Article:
- Adjust How the Printer Acts with Thin Walls
There are settings for the thin wall type that you are using. The default option is generally to fill the gaps between the thin walls, depending on the specific software you are using. In the gap fill option makes the nozzle move back and forth to fill in the gap. There’s also the single extrusion fill option, which can accomplish filling in this gap in a single shot rather than the back and forth technique.
- Make the Extrusion Width Fit Better
Rather than changing the settings to fill in the gaps better, you can just make the amount of plastic that comes out of the nozzle change. In many cases, you may find that you have more luck changing the amount of plastic that is extruded from the nozzle. This is one of the best options if you have a part with consistent wall thickness.
What are other issues that can occur in the top layer of a 3D print?
Still having problems with the top layer of your 3D print? Here are some common issues that can also occur with the top layer:
- Nozzle is Too Close to the Print Bed
How do you know if this is your problem? There are a few different ways. One way is that the printed line is a lot thinner than you wanted, even to the point where it becomes transparent. Another sign is that the excess filament is squished and then creates a rough surface or wavy patterns on the top layer. The simple fix to this issue is to adjust the nozzle so that it’s further away from the print bed. You could also try adjusting the z-offset value if you are using a tool like the bed leveling sensor.
- Nozzle is Too Far from the Print Bed
The opposite of the previous problem, you may find that the nozzle is too far away from the print bed. If this occurs, you will notice the individual lines that make up the top layer and you will likely see gaps in between these lines as well. This can also contribute to the gaps along the top layer, which negatively impact how your print looks. Again, this can be fixed by adjusting the z-offset value and/or moving the nozzle up.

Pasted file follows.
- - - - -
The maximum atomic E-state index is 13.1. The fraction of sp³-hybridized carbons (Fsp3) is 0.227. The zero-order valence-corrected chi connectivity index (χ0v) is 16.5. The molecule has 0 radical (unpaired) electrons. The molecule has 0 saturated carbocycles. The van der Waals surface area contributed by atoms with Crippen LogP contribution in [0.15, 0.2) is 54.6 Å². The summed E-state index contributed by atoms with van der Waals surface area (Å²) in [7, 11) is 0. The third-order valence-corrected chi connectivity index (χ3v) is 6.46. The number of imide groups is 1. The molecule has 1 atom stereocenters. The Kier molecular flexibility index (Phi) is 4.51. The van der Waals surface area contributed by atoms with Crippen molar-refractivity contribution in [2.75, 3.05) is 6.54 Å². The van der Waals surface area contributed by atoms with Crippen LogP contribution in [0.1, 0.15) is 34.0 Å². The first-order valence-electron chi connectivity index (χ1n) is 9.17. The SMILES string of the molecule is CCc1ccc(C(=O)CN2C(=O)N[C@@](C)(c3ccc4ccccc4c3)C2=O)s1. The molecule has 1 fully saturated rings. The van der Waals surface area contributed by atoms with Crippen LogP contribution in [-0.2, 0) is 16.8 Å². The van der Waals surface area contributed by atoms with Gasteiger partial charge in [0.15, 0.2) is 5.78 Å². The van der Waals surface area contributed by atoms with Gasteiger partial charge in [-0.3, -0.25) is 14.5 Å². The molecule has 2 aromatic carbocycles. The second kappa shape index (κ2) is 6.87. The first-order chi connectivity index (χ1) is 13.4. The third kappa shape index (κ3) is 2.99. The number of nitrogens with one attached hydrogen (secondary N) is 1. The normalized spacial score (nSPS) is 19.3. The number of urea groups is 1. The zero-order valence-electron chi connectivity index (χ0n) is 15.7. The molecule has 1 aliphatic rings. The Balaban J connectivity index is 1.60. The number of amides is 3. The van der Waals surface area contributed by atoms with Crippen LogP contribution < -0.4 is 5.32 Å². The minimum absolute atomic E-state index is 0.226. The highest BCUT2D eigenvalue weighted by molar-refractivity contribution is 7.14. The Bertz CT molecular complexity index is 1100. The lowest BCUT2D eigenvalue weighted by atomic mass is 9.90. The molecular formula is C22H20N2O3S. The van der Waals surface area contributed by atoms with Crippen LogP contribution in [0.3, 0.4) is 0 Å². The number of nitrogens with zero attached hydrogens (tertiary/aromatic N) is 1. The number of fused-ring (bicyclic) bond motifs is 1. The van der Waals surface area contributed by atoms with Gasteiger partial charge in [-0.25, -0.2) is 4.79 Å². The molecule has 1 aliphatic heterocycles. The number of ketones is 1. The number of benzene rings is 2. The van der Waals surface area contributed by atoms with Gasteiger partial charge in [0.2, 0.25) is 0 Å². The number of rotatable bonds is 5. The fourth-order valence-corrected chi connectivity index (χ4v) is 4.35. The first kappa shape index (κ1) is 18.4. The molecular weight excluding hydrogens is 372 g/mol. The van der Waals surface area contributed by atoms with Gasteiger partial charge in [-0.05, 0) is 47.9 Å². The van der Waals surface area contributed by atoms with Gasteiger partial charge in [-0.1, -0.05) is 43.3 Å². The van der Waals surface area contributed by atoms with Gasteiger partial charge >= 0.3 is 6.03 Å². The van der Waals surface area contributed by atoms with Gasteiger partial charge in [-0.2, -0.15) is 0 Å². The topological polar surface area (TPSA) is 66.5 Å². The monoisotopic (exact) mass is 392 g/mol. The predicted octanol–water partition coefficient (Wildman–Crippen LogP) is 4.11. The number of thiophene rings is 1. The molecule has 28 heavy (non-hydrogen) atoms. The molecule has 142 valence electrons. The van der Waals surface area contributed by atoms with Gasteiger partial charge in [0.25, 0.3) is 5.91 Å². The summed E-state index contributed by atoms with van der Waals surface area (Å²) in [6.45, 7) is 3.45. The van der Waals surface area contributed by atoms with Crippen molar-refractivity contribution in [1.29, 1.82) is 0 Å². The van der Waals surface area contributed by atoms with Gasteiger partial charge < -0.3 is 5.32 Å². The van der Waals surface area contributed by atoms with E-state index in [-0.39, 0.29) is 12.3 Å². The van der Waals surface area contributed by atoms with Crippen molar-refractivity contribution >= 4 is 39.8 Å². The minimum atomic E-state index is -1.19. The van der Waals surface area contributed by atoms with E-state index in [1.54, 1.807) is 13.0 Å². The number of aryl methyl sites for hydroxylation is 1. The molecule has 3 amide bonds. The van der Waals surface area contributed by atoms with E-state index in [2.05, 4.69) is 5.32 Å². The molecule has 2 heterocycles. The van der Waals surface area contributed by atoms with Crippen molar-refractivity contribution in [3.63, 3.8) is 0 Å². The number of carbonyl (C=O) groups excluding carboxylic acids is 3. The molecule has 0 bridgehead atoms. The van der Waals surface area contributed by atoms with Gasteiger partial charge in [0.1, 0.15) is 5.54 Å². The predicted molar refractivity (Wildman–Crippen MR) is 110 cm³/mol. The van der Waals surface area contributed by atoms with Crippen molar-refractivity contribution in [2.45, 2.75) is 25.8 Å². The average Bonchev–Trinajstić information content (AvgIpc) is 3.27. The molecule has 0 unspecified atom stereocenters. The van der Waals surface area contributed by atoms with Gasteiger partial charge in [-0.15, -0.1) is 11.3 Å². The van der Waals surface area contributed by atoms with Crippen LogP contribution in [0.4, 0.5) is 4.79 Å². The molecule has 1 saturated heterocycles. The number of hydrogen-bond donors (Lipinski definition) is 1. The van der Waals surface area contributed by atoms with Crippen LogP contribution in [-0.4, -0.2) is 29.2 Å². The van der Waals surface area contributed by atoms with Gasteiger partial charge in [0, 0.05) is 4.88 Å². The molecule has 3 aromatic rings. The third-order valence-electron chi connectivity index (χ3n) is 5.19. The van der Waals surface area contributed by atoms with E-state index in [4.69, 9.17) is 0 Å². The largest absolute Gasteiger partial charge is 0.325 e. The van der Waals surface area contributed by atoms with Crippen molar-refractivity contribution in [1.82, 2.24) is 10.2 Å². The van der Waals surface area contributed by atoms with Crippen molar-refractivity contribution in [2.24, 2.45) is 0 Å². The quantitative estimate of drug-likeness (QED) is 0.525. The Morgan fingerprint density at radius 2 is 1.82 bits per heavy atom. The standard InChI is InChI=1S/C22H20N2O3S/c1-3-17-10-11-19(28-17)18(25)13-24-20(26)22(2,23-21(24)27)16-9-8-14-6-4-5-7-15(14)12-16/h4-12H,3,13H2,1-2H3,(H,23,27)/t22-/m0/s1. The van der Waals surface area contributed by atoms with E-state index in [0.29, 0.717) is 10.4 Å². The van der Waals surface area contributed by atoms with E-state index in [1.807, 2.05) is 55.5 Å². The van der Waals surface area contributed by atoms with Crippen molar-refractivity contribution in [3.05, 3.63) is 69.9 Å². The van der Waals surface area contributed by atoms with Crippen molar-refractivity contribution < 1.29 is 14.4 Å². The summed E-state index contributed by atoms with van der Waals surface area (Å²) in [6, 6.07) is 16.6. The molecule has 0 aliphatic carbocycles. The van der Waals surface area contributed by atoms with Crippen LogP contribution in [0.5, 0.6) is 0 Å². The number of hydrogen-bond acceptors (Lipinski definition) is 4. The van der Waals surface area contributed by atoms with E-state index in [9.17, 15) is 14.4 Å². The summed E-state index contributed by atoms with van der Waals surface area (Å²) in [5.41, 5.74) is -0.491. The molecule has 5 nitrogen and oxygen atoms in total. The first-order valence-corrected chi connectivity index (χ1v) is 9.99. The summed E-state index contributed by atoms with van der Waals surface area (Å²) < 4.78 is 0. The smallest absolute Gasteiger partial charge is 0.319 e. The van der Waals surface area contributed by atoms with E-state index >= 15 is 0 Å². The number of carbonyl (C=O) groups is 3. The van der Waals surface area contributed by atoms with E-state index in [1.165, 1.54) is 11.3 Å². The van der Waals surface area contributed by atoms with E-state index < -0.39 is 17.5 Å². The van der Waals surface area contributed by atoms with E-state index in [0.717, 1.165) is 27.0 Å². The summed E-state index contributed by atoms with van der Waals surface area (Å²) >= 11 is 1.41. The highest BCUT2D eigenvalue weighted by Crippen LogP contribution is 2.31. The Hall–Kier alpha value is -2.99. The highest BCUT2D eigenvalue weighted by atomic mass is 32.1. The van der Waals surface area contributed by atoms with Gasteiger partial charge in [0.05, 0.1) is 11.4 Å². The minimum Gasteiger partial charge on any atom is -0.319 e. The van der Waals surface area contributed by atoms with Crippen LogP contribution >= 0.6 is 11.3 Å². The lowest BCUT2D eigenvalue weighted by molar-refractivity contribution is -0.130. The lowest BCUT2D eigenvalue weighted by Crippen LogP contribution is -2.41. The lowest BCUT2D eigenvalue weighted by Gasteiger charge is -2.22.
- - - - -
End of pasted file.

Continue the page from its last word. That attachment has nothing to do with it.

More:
- Print Has Difficulties Sticking
If you notice that the print is having issues like warping, not sticking to the bed, or the bird’s nest look, your print is having issues sticking. This often means that there is warping as a result of the print not being sufficiently adhered to the bed. This will usually happen to the first layer, but it can happen to the print several layers in. However, if you just notice the warping without the lack of adhesion, this is another issue entirely. If warping is the issue you are dealing with, it can help to create a thicker bottom layer or making sure that the print bed is level when printing.
- Filament Issues
There may also be issues with your filament, which can cause a variety of issues with your 3D print. With the PLA filament, this option works better if it’s squished into the print bed a little more, which is how it gets such good adhesion. PETG filaments tend to print better if there is a greater distance between the nozzle and the print bed, which will avoid issues with the filament getting picked up by the nozzle and leaks onto the print later on in the process. Flexible PLA and TPU will have an easier time adhering to the print bed or a specialized print bed if you print too close to it.